As someone who studied food systems in college and is now doing an urban planning MA focused on public transportation (and the effects of car-centric planning), this article hit all the marks for me.
This part was so salient for me - “Infrastructure that doesn’t support a spontaneous ability to procure fresh food without a car or walkable access, an economy that doesn’t provide a proper salary or time for fresh food preparation—these are infrastructures and economies that support fast food.
How our cities, our towns, our nations determine the ways in which we procure food is fascinating. So many decisions are made for us.”
My husband and I are both students again and live in a little graduate studio with a fridge that is essentially the size of a wine cooler (and a small shelf of a freezer, if you can even call it that). As a couple that likes to cook at home, we’ve had to adjust quite a bit and plan our meals strategically to ensure we can actually fit our ingredients in the fridge while also cooking up everything we buy so that we don’t waste it (for the sake of the environment as well as our tight food budget - oh to be a student again!).
We are very lucky to live in London and have a handful of grocery stores around us so that we can walk to get the items we need but we know that’s not the case in areas that have been excluded from the local food system.
Thank you for another great article! 👏🏼
Wanted to write you, but lost the comment in my clumsily navigating from email to substack, and then looking for an article. There's so much abundance and infuriating scarcity and corruption in our bay area food system.
Also, I have an ingredient hoarding problem. This quart of honey fermented figs, where the figs are long past good--but maybe the liquid is good? I should just keep staring at it for a few more years.
Helen Hester and Nick Srnicek’s After Work (perhaps through a recommendation of yours?) got me thinking about my kitchen and pantry more historically and in new ways.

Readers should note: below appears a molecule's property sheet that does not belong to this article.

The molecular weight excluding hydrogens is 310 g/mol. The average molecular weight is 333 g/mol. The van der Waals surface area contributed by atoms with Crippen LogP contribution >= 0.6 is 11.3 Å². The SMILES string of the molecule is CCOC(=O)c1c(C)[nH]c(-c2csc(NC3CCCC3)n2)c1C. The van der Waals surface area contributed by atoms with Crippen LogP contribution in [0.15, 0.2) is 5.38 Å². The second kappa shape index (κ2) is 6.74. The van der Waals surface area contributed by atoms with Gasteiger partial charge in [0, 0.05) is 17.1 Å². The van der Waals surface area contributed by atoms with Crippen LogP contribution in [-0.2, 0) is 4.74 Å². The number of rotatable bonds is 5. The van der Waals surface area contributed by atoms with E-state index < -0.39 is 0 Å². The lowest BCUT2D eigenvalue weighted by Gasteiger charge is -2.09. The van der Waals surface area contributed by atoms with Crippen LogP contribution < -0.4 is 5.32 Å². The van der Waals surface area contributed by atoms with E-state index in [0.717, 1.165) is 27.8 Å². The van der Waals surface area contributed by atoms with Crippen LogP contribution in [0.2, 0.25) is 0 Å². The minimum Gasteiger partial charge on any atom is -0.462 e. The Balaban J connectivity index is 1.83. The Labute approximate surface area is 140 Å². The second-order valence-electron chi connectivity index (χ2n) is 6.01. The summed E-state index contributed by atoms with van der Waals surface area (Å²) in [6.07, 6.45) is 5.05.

I daydream about my grocery shopping and stocking up becoming more of a collective/community activity. I’ve been trying to coordinate a small bulk buying club to purchase wholesale from Frontier Coop and a couple regional farms/suppliers. But I’m not sure it actually makes sense where I live, in a small, dense, wealthy city with lots of great (if expensive) food options. It’s hard to coordinate the logistics or involve anyone beyond my immediate circle of friends... and I can’t really use SNAP/WIC benefits for such purchases either.
Every essay you write is like a favorite college class I look forward to attending: it leaves me with a fresh perspective and challenges past beliefs. And reading your book often feels like the equivalent of a college education!
Thank you for resurfacing that Jumana Manna article -- wow! I wrote a piece for my co-op's newsletter about Palestinian olive oil a few years ago, and have been thinking about the thousands year-old olive trees (and, centrally, the people who tend to them) in my grieving for the ongoing violence. That's just to say that I appreciate the little bit of context around wild foods and how they have been policed, for the reminder of the particular violence of separating people from their home-lands, and just wish I could watch the whole film.
Thanks always for your writing, and the people and ideas it teaches me about!
Another great post! Re planning and food systems, there's also an online book (free!) called Integrating Food into Urban Planning ed. by Yves Cabannes and Cecilia Maroocchino: https://discovery.ucl.ac.uk/id/eprint/10061454/1/Integrating-Food-into-Urban-Planning.pdf
I think I saw that they put out a call for articles around a year ago for an updated version but I'm not sure of the status.
I still think it’s so wild you went to Calgary. Xo
I loved this. I find it so satisfying reading about other people who find methodically working through everything in the fridge etc until it's empty and time to start over on of the most peaceful yet thrilling feelings in life. So much more to have a think about from this piece over the next few days - as always, my mind is gratefully poked and prodded in all sorts of directions by your writing - but, for now, I want to celebrate one of the most resonant and quotable things you've maybe ever said:
"...a specialty grocer where I tend to be a bit absurd...".
Love it so much, and sames.